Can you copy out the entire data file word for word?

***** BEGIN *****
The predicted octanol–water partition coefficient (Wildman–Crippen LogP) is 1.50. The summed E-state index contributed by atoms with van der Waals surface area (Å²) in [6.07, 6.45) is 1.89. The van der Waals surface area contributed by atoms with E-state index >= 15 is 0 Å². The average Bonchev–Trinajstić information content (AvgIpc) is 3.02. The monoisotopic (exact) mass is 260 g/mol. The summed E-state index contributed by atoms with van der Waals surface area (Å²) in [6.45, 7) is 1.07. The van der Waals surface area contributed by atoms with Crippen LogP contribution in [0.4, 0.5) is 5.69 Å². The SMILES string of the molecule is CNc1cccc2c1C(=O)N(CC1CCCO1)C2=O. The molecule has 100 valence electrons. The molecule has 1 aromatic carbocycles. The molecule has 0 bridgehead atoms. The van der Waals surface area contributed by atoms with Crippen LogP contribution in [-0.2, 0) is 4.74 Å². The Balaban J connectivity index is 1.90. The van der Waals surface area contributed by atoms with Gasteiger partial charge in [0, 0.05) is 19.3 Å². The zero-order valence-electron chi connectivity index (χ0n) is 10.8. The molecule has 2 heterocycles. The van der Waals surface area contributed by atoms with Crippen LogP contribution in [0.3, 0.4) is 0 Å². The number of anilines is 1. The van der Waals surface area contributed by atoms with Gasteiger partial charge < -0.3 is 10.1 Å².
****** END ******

The predicted octanol–water partition coefficient (Wildman–Crippen LogP) is 1.50. The summed E-state index contributed by atoms with van der Waals surface area (Å²) in [6.07, 6.45) is 1.89. The van der Waals surface area contributed by atoms with E-state index >= 15 is 0 Å². The average Bonchev–Trinajstić information content (AvgIpc) is 3.02. The monoisotopic (exact) mass is 260 g/mol. The summed E-state index contributed by atoms with van der Waals surface area (Å²) in [6.45, 7) is 1.07. The van der Waals surface area contributed by atoms with Crippen LogP contribution in [0.4, 0.5) is 5.69 Å². The SMILES string of the molecule is CNc1cccc2c1C(=O)N(CC1CCCO1)C2=O. The molecule has 100 valence electrons. The molecule has 1 aromatic carbocycles. The molecule has 0 bridgehead atoms. The van der Waals surface area contributed by atoms with Crippen LogP contribution in [-0.2, 0) is 4.74 Å². The Balaban J connectivity index is 1.90. The van der Waals surface area contributed by atoms with Gasteiger partial charge in [0, 0.05) is 19.3 Å². The zero-order valence-electron chi connectivity index (χ0n) is 10.8. The molecule has 2 heterocycles. The van der Waals surface area contributed by atoms with Crippen LogP contribution in [0.3, 0.4) is 0 Å². The number of anilines is 1. The van der Waals surface area contributed by atoms with Gasteiger partial charge < -0.3 is 10.1 Å².